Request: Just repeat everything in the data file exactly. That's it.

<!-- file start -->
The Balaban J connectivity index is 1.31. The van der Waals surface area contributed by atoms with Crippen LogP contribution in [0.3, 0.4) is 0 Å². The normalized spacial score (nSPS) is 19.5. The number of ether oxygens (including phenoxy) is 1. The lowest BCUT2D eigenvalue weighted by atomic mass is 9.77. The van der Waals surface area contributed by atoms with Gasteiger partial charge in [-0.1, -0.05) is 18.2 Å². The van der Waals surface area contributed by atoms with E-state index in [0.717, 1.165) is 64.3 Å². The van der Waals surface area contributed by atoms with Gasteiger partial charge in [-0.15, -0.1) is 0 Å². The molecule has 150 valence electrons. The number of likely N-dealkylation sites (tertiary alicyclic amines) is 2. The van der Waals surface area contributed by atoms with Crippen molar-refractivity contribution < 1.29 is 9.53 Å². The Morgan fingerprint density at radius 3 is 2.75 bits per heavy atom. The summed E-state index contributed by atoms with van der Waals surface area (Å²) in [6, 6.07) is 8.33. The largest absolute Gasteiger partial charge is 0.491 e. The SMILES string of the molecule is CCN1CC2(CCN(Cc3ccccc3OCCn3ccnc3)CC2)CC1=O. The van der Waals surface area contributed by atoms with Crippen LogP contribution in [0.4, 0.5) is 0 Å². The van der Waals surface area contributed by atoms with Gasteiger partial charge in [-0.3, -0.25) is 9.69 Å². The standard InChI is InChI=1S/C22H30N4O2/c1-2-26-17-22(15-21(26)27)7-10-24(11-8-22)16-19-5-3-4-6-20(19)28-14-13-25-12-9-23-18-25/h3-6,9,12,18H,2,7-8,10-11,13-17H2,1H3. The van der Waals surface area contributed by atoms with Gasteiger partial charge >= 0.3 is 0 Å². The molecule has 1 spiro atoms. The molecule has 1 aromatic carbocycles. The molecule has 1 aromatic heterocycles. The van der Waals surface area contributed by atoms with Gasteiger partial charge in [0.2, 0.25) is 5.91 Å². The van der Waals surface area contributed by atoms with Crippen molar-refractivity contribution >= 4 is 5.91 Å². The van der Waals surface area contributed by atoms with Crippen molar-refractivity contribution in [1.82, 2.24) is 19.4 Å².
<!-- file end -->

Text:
The Balaban J connectivity index is 1.31. The van der Waals surface area contributed by atoms with Crippen LogP contribution in [0.3, 0.4) is 0 Å². The normalized spacial score (nSPS) is 19.5. The number of ether oxygens (including phenoxy) is 1. The lowest BCUT2D eigenvalue weighted by atomic mass is 9.77. The van der Waals surface area contributed by atoms with Gasteiger partial charge in [-0.1, -0.05) is 18.2 Å². The van der Waals surface area contributed by atoms with E-state index in [0.717, 1.165) is 64.3 Å². The van der Waals surface area contributed by atoms with Gasteiger partial charge in [-0.15, -0.1) is 0 Å². The molecule has 150 valence electrons. The number of likely N-dealkylation sites (tertiary alicyclic amines) is 2. The van der Waals surface area contributed by atoms with Crippen molar-refractivity contribution < 1.29 is 9.53 Å². The Morgan fingerprint density at radius 3 is 2.75 bits per heavy atom. The summed E-state index contributed by atoms with van der Waals surface area (Å²) in [6, 6.07) is 8.33. The largest absolute Gasteiger partial charge is 0.491 e. The SMILES string of the molecule is CCN1CC2(CCN(Cc3ccccc3OCCn3ccnc3)CC2)CC1=O. The van der Waals surface area contributed by atoms with Crippen LogP contribution in [0.4, 0.5) is 0 Å². The van der Waals surface area contributed by atoms with Gasteiger partial charge in [-0.3, -0.25) is 9.69 Å². The standard InChI is InChI=1S/C22H30N4O2/c1-2-26-17-22(15-21(26)27)7-10-24(11-8-22)16-19-5-3-4-6-20(19)28-14-13-25-12-9-23-18-25/h3-6,9,12,18H,2,7-8,10-11,13-17H2,1H3. The van der Waals surface area contributed by atoms with Gasteiger partial charge >= 0.3 is 0 Å². The molecule has 1 spiro atoms. The molecule has 1 aromatic carbocycles. The molecule has 1 aromatic heterocycles. The van der Waals surface area contributed by atoms with Gasteiger partial charge in [0.2, 0.25) is 5.91 Å². The van der Waals surface area contributed by atoms with Crippen molar-refractivity contribution >= 4 is 5.91 Å². The van der Waals surface area contributed by atoms with Crippen molar-refractivity contribution in [1.82, 2.24) is 19.4 Å².